2) In out-of-band jamming, an attacker reduces communication signal component by exploiting leaky components or cross-modulation effects. An out-of-band jamming attack can be used to exploit crosstalk in various components. In this type of attack, an attacker injects a signal at a different wavelength from the communication bands, but within the amplifier pass-band. The amplifier provides gain to attack signals and legitimate network communication signals indiscriminately from a finite supply of gain because it cannot distinguish between those signals.
B. Tapping Attack:
Tapping can be used to gain unauthorized access to information that may be used for spy or traffic analysis. Tapping attacks are possible at several points within the network due to component crosstalk. For example, contemporary de-multiplexers within network nodes separate each individual signal (or wavelength) received from a single fiber on to separate physical paths. These de-multiplexers may exhibit cross-talk levels between 0.03% and 1.0%. These cross-talk levels allow a little of each signal to leak onto the wrong path. Yet these signals may have enough fidelity to permit an attacker to detect their presence and recover a portion of data.
At high signal levels, such as at the output of an optical amplifier, fibers exhibit some cross-talk that may be used for tapping by co-propagating a signal on the fiber.
Tapping can also be combined with jamming for very powerful service disruption attack.
As delays may vary gradually with respect to data rates, an attacker may tap a signal and also inject a signal downstream of the point of tapping. This type of attack is called a correlated jamming attack. This attack is very harmful to users with very low Signal to Noise Ratio (SNR). 
Fig 2. Power loss by fiber bending 
Various existing supervisory techniques and automatic diagnostics can be applied to detect attacks upon AONs. Supervisory techniques are classified into two categories; methods that perform statistical analysis of data, and methods that measure a signal devoted to diagnostic purposes. 
A. Power Detection methods:
These methods are based on the comparison of received optical signal power to the expected value of optical signal power. Any change in the received optical signal power with respect to the expected signal power could be used to determine security attacks. There are two major drawbacks of these methods.
Firstly, a slight decrease in optical signal power is difficult to detect. Secondly, small but detectable changes in optical signal power resulting from component aging and fiber repairs may not be attributable to attacks, and may not adversely affect optical signals.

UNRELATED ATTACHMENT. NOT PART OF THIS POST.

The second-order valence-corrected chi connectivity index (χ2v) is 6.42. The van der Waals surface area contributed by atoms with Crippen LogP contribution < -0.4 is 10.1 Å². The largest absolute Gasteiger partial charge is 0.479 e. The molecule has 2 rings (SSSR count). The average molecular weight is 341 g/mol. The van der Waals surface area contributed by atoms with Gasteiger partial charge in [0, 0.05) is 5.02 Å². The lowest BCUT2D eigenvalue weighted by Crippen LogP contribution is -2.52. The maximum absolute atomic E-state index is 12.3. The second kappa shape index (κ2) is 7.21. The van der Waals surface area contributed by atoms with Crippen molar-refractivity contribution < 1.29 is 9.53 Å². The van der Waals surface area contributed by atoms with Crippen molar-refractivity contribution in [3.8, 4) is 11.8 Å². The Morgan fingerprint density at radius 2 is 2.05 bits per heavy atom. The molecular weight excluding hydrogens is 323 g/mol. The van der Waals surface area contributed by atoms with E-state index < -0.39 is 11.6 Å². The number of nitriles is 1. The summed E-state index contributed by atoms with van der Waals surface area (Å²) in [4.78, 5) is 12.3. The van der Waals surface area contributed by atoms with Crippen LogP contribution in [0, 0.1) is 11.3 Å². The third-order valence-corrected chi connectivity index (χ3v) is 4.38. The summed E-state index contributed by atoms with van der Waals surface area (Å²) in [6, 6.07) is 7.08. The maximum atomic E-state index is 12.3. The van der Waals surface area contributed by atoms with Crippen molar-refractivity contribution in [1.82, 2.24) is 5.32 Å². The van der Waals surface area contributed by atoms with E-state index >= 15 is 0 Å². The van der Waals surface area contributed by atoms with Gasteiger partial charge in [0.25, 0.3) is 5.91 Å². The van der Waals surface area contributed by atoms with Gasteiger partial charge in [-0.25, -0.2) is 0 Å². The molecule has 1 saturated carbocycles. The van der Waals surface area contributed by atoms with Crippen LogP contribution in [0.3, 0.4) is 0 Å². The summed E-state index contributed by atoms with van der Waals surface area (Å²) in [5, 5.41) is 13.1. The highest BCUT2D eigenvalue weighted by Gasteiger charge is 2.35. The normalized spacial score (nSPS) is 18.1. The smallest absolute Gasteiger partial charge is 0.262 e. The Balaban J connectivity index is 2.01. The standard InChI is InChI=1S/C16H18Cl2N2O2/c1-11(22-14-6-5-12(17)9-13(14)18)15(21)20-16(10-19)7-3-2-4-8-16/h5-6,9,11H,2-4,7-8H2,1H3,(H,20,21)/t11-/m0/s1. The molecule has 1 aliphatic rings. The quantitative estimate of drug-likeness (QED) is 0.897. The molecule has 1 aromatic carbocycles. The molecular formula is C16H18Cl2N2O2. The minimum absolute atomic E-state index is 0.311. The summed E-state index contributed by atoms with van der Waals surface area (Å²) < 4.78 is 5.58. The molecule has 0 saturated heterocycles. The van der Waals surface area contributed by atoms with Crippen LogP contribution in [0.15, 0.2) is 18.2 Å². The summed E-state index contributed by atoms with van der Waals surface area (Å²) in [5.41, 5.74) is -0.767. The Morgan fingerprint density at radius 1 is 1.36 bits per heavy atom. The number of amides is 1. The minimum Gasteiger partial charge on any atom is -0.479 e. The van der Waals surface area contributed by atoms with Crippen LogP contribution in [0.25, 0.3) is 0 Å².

B. Optical spectrum analysis methods:
These methods measure the spectrum of an optical signal. They are able to detect a change in spectrum shape, even if that change in shape does not involve a change in power over the whole channel. Optical spectrum analysis methods provide more information than power detection methods. However, they rely on statistical comparisons between sample averages and statistical averages that require additional processing time that makes them slower than some other attack detection methods.
C. Pilot tone methods:
These methods use highly defined and unique signals, called Pilot tones, which travel along the same links and nodes as the communications data.
They are used to detect transmission disruptions.
D. Optical time domain reflectometry methods:
Optical time domain reflectometry methods are a special application of pilot tones. They analyze the pilot tone's echo.
These methods are typically used to detect attacks that involve fiber tampering.
Some hardware measures can be employed to alleviate service disruption.
1) Optical Limiting Amplifier (OLA) limits the output power to a specified maximum. Setting limits on light power also limits crosstalk and, therefore, crosstalk detection.
2) Band-limiting filters can be utilized in order to discard signals outside certain bandwidth. This can prevent gain competition attacks in optical amplifiers.